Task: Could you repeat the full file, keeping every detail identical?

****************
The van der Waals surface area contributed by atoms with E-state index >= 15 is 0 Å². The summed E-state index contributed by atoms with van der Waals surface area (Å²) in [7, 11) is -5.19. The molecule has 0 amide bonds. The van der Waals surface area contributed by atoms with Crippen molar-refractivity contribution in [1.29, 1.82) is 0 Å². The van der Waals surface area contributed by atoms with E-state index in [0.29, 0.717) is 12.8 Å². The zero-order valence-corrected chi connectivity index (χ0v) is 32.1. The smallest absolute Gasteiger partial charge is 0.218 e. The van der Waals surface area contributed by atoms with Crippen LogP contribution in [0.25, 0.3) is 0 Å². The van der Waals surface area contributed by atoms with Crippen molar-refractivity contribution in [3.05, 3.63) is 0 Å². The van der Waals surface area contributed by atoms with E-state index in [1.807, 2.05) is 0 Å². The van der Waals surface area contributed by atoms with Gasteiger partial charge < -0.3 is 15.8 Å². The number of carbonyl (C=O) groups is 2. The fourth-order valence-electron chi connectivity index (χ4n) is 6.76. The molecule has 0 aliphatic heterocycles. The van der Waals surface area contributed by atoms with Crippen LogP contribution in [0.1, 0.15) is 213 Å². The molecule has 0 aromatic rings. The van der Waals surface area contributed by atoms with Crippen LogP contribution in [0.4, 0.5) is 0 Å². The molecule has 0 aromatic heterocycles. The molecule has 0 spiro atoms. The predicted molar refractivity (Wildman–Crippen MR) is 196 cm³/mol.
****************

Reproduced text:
The van der Waals surface area contributed by atoms with E-state index >= 15 is 0 Å². The summed E-state index contributed by atoms with van der Waals surface area (Å²) in [7, 11) is -5.19. The molecule has 0 amide bonds. The van der Waals surface area contributed by atoms with Crippen molar-refractivity contribution in [1.29, 1.82) is 0 Å². The van der Waals surface area contributed by atoms with E-state index in [0.29, 0.717) is 12.8 Å². The zero-order valence-corrected chi connectivity index (χ0v) is 32.1. The smallest absolute Gasteiger partial charge is 0.218 e. The van der Waals surface area contributed by atoms with Crippen LogP contribution in [0.25, 0.3) is 0 Å². The van der Waals surface area contributed by atoms with Crippen molar-refractivity contribution in [3.05, 3.63) is 0 Å². The van der Waals surface area contributed by atoms with E-state index in [1.807, 2.05) is 0 Å². The van der Waals surface area contributed by atoms with Gasteiger partial charge < -0.3 is 15.8 Å². The number of carbonyl (C=O) groups is 2. The fourth-order valence-electron chi connectivity index (χ4n) is 6.76. The molecule has 0 aliphatic heterocycles. The van der Waals surface area contributed by atoms with Crippen LogP contribution in [0.1, 0.15) is 213 Å². The molecule has 0 aromatic rings. The van der Waals surface area contributed by atoms with Crippen LogP contribution in [0.4, 0.5) is 0 Å². The molecule has 0 aromatic heterocycles. The molecule has 0 spiro atoms. The predicted molar refractivity (Wildman–Crippen MR) is 196 cm³/mol.